Yankee Radio Booth Needs Competence

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Yankee Radio Booth Needs Competence

Enough is enough.  How much longer must Yankee fans listen to the incompetence of John Sterling and Suzyn Waldman?

In his 20th consecutive season calling Yankee games over the radio, John Sterling's time has long passed.  Constant errors on play calling should be considered unacceptable.

As the eyes for all of the unfortunate listeners, Sterling would rather excite the audience than report the actual events on the field.  How is this tolerated?

How often should doubles, fly outs, and foul balls be celebrated as home runs?  How often should balls be called strikes and vice-versa?  Most would say "never."

Sterling, however, seems to prioritize his emotions ahead of the game action.

Fans can appreciate the excitement a broadcaster adds to a ballgame.  Fans should not have to be misled in listening to things that simply do not occur.

Now in his fifth season of calling every pitch of every game, Sterling's miscues can be heard in literally every broadcast.  His excuse of not being able to see where the balls land does not hold water.  If he let the plays unfold and follow the signs of the umpires, his reporting would then be factual.

As for his "companera," Suzyn Waldman, where should we begin?

Strictly a color commentator since 2005, Waldman is widely regarded as the most unpopular voice of all New York metropolitan area sports teams.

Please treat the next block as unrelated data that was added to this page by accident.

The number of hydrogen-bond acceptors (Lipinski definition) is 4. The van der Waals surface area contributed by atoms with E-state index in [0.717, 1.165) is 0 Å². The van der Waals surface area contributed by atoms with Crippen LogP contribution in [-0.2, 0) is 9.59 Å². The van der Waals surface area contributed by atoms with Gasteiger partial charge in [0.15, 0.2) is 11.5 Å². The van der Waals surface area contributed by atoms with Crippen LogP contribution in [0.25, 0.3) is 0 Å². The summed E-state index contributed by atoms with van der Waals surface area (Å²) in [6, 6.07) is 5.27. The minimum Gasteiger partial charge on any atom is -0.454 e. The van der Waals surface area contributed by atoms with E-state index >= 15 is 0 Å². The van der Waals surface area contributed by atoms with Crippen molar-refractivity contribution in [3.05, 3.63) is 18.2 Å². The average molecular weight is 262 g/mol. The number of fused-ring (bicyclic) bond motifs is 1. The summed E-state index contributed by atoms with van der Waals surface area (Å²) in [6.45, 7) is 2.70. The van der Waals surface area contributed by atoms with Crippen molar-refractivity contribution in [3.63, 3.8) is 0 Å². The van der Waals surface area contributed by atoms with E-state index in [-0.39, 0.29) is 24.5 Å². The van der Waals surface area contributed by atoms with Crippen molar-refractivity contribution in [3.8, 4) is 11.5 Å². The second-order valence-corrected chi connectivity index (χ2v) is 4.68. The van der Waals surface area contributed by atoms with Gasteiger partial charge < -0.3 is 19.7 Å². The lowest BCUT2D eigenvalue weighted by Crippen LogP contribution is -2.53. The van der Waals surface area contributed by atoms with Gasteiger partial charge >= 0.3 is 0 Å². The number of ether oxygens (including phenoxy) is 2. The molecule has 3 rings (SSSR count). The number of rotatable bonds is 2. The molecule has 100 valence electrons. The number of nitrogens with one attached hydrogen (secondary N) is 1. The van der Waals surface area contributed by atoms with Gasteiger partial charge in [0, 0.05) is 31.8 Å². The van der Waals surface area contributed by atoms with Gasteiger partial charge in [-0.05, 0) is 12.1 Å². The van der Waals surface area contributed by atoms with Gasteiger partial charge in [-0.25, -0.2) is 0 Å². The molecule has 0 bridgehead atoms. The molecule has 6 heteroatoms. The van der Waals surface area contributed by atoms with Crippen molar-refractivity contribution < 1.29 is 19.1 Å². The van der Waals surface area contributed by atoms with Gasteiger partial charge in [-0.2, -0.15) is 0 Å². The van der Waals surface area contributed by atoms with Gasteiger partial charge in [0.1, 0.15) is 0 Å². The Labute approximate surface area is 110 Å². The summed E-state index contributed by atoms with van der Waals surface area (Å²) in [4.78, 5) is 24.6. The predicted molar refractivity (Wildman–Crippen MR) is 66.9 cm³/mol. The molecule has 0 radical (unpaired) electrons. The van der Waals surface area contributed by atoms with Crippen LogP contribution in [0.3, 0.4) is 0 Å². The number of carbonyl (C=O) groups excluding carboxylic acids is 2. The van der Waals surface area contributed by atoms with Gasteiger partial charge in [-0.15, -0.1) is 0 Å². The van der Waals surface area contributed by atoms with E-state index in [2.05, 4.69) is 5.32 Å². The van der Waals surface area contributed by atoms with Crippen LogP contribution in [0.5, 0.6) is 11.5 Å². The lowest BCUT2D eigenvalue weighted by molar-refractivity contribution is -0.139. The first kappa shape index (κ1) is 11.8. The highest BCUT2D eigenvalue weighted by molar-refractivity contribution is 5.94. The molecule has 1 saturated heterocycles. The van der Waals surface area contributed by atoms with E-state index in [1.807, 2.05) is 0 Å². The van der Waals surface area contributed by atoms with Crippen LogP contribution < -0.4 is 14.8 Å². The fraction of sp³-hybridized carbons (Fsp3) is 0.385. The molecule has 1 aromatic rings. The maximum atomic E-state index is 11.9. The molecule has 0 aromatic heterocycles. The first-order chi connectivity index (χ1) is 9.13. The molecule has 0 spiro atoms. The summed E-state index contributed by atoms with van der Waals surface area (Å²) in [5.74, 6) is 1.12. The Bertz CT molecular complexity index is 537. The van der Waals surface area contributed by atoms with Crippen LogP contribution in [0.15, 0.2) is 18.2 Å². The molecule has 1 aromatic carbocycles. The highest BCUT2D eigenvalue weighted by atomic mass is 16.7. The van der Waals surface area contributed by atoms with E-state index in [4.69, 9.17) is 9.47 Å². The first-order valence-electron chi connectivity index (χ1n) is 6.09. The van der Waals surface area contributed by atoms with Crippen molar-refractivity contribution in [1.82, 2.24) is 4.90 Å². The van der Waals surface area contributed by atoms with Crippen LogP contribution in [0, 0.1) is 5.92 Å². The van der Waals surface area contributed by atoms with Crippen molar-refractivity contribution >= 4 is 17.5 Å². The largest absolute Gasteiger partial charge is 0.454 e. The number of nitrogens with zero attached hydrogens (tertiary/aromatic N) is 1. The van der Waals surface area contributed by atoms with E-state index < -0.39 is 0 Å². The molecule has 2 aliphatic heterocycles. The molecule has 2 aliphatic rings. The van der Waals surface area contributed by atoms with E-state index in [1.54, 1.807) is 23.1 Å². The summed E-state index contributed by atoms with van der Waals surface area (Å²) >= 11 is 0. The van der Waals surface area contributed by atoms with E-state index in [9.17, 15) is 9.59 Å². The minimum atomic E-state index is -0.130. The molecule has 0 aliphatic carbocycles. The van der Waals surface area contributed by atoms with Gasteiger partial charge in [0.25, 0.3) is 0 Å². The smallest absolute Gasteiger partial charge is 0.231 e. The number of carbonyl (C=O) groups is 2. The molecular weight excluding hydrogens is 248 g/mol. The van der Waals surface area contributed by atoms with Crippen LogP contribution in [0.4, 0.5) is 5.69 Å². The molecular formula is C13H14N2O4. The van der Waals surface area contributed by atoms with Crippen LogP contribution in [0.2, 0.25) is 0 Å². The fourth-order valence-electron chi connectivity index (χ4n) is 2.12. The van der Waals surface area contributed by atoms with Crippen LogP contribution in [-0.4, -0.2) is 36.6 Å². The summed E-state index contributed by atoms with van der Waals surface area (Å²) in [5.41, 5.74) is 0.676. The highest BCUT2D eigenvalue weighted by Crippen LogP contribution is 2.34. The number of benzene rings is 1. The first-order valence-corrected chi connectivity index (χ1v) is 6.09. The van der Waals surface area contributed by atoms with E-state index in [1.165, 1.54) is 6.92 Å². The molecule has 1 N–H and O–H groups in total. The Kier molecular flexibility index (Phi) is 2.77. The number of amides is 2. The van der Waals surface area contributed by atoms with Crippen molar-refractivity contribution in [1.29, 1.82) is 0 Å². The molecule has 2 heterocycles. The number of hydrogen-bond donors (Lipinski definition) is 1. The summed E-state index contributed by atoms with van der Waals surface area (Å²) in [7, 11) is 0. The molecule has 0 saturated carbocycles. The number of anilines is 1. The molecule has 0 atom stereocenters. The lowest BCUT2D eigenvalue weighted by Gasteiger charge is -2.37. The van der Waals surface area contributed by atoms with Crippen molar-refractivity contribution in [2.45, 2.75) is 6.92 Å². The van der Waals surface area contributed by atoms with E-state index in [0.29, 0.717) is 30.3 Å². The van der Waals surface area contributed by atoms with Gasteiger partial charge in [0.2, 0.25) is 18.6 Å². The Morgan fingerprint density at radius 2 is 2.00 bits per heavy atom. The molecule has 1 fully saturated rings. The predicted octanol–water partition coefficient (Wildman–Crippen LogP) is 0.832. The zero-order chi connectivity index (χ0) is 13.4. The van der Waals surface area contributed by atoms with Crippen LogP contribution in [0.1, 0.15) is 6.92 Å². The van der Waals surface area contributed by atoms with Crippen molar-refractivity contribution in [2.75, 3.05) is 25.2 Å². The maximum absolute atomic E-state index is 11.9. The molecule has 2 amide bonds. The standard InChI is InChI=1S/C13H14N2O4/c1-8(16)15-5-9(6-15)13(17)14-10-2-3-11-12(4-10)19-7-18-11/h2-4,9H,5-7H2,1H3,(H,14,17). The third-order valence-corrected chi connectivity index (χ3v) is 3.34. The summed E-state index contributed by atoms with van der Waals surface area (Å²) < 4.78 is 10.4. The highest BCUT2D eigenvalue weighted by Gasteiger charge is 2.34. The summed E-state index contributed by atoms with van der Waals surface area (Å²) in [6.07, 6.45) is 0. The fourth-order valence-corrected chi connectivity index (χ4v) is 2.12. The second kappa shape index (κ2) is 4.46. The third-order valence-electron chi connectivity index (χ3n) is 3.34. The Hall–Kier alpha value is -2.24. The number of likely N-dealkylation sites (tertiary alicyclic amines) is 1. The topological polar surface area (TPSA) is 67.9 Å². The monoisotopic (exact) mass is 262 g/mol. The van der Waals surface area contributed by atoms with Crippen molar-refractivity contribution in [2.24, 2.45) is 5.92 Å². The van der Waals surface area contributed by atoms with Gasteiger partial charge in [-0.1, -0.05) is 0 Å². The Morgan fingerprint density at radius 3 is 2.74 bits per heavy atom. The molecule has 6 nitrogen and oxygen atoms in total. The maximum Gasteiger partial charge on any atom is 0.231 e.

Rest assured, the fact that Waldman is a woman has nothing to do with this writer's opinion.  Most would marvel at her courage breaking into a male-dominated field, as well as her courageous and successful battle with cancer.

Most cringe, however, when listening to Waldman.  She seems to have limited knowledge of baseball in general.  She compounds this with seemingly doing little homework on the game.

Her analysis is, at best, elementary.  Commenting that a pitch gave up for a home run because it "had too much of the plate" or "was a product of the count" adds little to a broadcast.

Maybe the Yankee brass simply looks at ratings to measure the quality of their radio broadcast.  Don't they realize that, for those not in front of a television, there is no other way to follow the game?

As an organization that prides itself on professionalism, tradition, and—above all—success, it is time to bring these traits into the radio booth.

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